On September 12, 2007 people started posting here about this problem. Until these posts started there wasn’t any outstanding unresolved complaint. We have documented every call received from tenants and every visit by our exterminator. Looking back on all the posts there isn’t anyone complaining to state “I currently have a bed bug problem.” They’re talking about history or just suggesting what to do if there is a problem. In fact current tenants’ posts are that they don’t have any problems. Some of these posters don’t even live in the building and seem to have an agenda other than curing the problem. One previous tenant is actually using these posts for reasons of their own, namely to try to clean their credit record ruined by their eviction for non- payment, as well as trying to get company in their misery. And as some bloggers suggested; there are here wild accusations some with mosquito bites etc.

11 nobugsonme September 18, 2007 at 11:45 pm

Hi Building Management,

It appears that you have posted above the response you left on the 248 McKibben MySpace page. Which is fine.

I just wanted to clarify for anyone who might come upon it and be confused that when you say “here,” you mean, not here, but the 248 McKibben Myspace page. Which is entirely not connected with this blog.

12 Harriet December 4, 2007 at 1:49 pm

My building is fast becoming infested. What started as one apt. is now about 12 or so. The reason I didn’t call 311 is because inspectors come during the day when there are no bedbugs in plain sight. I don’t have the typical signs of bb activity because as soon as I knew I had them, which was because I had been in a neighbor’s apt. who had them, I encased the mattress and boxspring. (within a week) I don’t have tons of bloodstains on sheets for 311 inspectors to see or bed bugs crawling around.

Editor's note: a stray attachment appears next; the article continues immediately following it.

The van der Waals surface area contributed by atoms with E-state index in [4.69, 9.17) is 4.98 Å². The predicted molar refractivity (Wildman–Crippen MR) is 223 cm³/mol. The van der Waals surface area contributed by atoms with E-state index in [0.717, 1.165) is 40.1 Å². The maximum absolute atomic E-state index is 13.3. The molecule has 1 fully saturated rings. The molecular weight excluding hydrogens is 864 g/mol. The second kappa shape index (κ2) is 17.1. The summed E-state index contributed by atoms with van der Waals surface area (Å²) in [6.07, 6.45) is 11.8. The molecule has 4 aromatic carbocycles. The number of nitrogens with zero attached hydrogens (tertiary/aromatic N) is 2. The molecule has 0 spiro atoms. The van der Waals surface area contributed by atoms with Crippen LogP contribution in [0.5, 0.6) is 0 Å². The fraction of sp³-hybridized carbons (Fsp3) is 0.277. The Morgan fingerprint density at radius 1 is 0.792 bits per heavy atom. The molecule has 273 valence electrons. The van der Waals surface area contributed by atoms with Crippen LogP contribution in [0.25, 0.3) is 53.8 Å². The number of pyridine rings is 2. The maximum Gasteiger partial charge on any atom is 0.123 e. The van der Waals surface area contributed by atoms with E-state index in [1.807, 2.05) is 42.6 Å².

My fear is that they will think I don’t have them simply because they won’t see them and I don’t want a potential lawsuit comprimised. I’ve called 311 and have been extrememly unimpressed with whomever I’ve spoken to and just wound up hanging up. They didn’t seem to understand that they might not see a bb or that they could be hiding in between floor planks, etc. I’m definitely getting bitten and these bb’s are somewhere, but the PCO that landlord employs don’t do any real inspecting.

13 nobugsonme December 4, 2007 at 2:03 pm


I understand the 311 system is imperfect. However, it does seem important to get verification that you have bed bugs. Do you have a sample? Were they visible on the mattress? (It is important to remember that other conditions, like bird mites, can cause similar symptoms and in some cases be even harder to find.)

I am not surprised that the person answering the phone did not know bed bugs. They are not a bed bug hotline, but an information line for the city. But I would expect the actual inspector to know more.

If it’s a lawsuit you’re concerned about then having visual evidence documented by outsiders might be a big help. But I am not a lawyer.

14 BronxBugged April 27, 2010 at 8:36 pm

hahahaaa i dated one person from these lofts and didnt bring the suckers home. and now, back in the bronx, my neighbors brought it to me! proof that the bugs live in all boroughs, but the lofts are likely a hot bed cuz of the furniture situation. needless to say, they creeps are everywhere (the bugs not the hipsters) ahhaha!!! im only laughing so i dont cry.

Comments on this entry are closed.

{ 5 trackbacks }

Previous post:

Next post: